A Long Way Down

by Nick Hornby
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A Long Way Down

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Last Updated on May 5, 2015, by eNotes Editorial. Word Count: 1258

It was inevitable, after so many books wrapped in yellow covers as bright as their happy endings, that the writer often credited with inventing “lad lit,” or at least lad lit lite, would eventually receive not just a bad review but a scathing one. Scathing, in fact, hardly describes Michiko Kakutani’s review of Nick Hornby’s fourth novel and eighth book overall, A Long Way Down. “A maudlin bit of tripe,” Kakutani calls it, nowhere more so than in the “sappy and predictable ending to [this] sappy and predictable novel.” Her vehemence, however, suggests a willful blindness that, in so single-mindedly attacking the novel’s weakness, perversely points the way to its greatest strength, one that the marketing hype of the dust jacket and author’s Web site entirely misrepresent.

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The clue to Kakutani’s blind spot and Hornby’s achievement is in Kakutani’s review of Zadie Smith’s 2005 novel On Beauty. Clearly, Smith’s and Hornby’s novels are quite different, and not just in that Kakutani loves one and loathes the other. Where On Beauty is ambitious to a fault, albeit a fault that has endeared it to many reviewers, A Long Way Down is, marketing hype aside, a decidedly small book in almost every way that counts: language, scope, cast. For all the praise of Smith’s characterizations, it is Hornby’s novel that sticks to human scale.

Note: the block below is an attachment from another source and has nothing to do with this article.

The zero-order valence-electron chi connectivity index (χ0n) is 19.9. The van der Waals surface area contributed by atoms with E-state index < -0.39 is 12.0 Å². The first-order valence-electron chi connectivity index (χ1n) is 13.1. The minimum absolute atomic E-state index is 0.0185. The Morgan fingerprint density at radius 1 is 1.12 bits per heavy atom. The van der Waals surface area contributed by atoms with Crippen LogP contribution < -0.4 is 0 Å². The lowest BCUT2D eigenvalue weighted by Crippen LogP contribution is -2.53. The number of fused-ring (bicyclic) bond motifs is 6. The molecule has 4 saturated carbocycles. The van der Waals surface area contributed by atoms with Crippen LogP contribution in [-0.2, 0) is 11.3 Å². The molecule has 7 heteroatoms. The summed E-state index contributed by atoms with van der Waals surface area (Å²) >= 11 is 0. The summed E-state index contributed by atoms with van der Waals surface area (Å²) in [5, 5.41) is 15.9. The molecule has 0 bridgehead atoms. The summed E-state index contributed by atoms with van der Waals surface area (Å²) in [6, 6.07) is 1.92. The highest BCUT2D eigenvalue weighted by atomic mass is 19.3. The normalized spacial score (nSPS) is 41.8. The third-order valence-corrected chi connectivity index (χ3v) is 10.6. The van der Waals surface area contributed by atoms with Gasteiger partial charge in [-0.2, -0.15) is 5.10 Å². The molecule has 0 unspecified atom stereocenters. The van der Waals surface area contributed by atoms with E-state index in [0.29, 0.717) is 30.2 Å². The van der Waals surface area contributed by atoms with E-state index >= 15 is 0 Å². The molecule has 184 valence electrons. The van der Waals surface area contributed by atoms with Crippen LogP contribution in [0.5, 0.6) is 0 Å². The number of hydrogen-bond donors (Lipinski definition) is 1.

Hornby’s usual subjects are here: the obsessiveness, the emotional clumsiness, the sense of not belonging and of being a loser. Where this novel differs from the earlier ones is in its extending Hornby’s tinkering with point of view among his four main characters. Martin Sharp is a former television celebrity whose sexual encounter with Danielle (“5’9”, 36DD, fifteen years and 250 days old”) results in the breakup of his marriage, a three-month prison sentence, and his being relegated to hosting Sharp Words on FeetUp!TV, “Britain’s worst-rated cable TV station.” He is narcissistic, sarcastic, fast-thinking, and self-loathing but (this being a Hornby novel) not altogether unlikable, even if he has trouble distinguishing between his two daughters. Maureen, early fifties, is dull, dutiful, and, as a practicing Catholic, guilt-ridden. Her twenty-year-old, severely brain-damaged son, Matty, is less an obligation than a penance for Maureen’s only sexual act, with the fiancé who promptly abandoned her. Jess is the impulsive, foul-mouthed daughter of a junior minister in Prime Minister Tony Blair’s government. She is annoying as only an alternately indulged and neglected upper-middle class nineteen-year-old can be. In search of the boyfriend who abandoned her, Jess is no less in search of family. JJ is a young, American musician and autodidact whose accent grates on English ears. After losing his band, then his girlfriend, JJ works illegally for a pizzeriathe least educated among a delivery staff of immigrant doctors, lawyers, and the like.

What brings together this foursome is nothing more or less than each being depressed and showing uptwo by design, two by chanceon New Year’s Eve at a building known as Toppers House because so many people have flung themselves from its roof. As Hornby has pointed out, A Long Way Down is not really about suicide. It is about people whose sense of self-worth has hit rock bottom (another “long way down”). These four are not even real would-be suicides. Martin has come prepared, knowing he would need a ladder and wire cutters to breach the fence constructed to prevent suicides, but once over the top he sits on the ledge and starts drinking. Maureen has made sure Matty will be taken care of that night and subsequent ones, but the extent of her preparations ends there. Jess never intended to attempt suicide, only to search for her ex-boyfriend at a party in a building she did not know was a known suicide spot. JJ just happens to be delivering pizzas at the building.